Gulf Christianity and Early Islam
Carter's article concerns the dating of Christian remains in the Gulf, which are mainly associated with the Church of the East, also called the Assyrian or Nestorian church. Its influence in the Gulf is well known from written sources, though after 676 there is no record of its bishopric of Bet Qatraye in northeastern Arabia. Conventional views hold that the Gulf region quickly became Muslim after that period.
Much of the article concerns a monastery on the island of Sir Bani Yas, in the western part of the emirate of Abu Dhabi. Although the island is remote by land, sea travel was easier anyway, and the monastery faced toward the sea. Following the evidence of the texts, it has long been assumed to date to the Sasanian period before the coming of Islam. Over the past 15 years or so, however, archaeologists have learned a great deal more about the differences in pottery assemblages between different periods of late antiquity and early Islam, and these form the key element in Carter's argument that the monastery actually flourished during the late 7th and early 8th centuries.
From there Carter discusses several other Christian sites, noting that a church at al-Qusur on Failaka island in Kuwait probably dates to the late 8th and 9th centuries and an extensive monastery on Kharg, an island off the coast of Iran in the upper Gulf, was almost certainly found in the 9th century, or perhaps the late 8th. All of this poses several problems. One is the lack of secure dating of Christian sites to the Sasanian period, when the written sources say it should be there, though as Carter notes they may have been built of perishable materials, if they are not simply undiscovered. I consider some combination of those two most likely. In either case, what we see happening is a significant Christian building program, something also attested to near Mosul. Carter quote a letter of Patriarch Isho'yahb III which testifies to the good relations between Christianity and Islam during the mid-7th century:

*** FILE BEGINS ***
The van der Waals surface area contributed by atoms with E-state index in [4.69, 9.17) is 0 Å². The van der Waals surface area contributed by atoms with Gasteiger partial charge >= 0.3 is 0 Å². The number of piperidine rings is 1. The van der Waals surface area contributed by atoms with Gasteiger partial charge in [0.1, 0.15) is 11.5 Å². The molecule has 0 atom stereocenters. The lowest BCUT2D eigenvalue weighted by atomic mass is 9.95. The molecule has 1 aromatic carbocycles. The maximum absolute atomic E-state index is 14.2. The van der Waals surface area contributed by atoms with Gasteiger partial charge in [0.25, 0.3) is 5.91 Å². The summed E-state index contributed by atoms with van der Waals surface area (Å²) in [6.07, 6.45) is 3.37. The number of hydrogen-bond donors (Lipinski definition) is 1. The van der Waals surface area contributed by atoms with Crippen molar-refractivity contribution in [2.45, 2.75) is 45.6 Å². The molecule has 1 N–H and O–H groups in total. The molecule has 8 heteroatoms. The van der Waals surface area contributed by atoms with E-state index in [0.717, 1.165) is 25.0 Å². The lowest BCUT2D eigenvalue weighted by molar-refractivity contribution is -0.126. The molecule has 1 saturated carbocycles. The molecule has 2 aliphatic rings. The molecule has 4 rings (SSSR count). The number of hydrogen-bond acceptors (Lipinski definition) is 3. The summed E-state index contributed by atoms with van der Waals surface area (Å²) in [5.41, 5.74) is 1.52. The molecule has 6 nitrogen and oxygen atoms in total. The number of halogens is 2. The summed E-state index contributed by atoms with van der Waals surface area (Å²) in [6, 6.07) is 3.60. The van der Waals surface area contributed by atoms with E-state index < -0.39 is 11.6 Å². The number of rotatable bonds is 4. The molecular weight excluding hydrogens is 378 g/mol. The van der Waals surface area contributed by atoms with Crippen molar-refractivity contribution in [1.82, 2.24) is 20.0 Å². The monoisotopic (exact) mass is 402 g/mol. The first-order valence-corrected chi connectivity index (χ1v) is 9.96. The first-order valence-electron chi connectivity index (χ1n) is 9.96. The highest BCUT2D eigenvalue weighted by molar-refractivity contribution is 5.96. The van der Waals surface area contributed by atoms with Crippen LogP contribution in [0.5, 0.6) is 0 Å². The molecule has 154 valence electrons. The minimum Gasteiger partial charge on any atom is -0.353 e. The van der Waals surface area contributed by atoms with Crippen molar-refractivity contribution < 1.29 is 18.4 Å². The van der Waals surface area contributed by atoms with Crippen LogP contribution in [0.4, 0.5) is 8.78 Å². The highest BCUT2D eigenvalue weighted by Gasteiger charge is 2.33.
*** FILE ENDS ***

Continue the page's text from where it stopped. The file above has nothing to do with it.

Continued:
"There Arabs, to whom God for the time being has given the Empire of the world, are also, as you know, very close to us; and not just because they do not attack the Christian religion, but they praise our faith, honour the priests and the saints of the Lord and award benefits to the churches and monasteries."
The bigger issue is why the region disappears from the written sources, except for a few scattered mentions in saints' lives. Its final appearance in 676 comes when Patriarch George I tries to end a schism in which the Bet Qatraye region tried to withdraw from the Church of the East and go its own way. Carter's suggestions are either that George I failed and they did secede altogether, or he was successful in a way that meant they no longer attended synods or required close patriarchal attention. Either way, thanks to this research, we now have a clear picture of a thriving Christian community found on Gulf islands and some port cities, heavily involved in pearling, and probably with at least some form of autonomy from the Mesopotamia-based Patriarchs.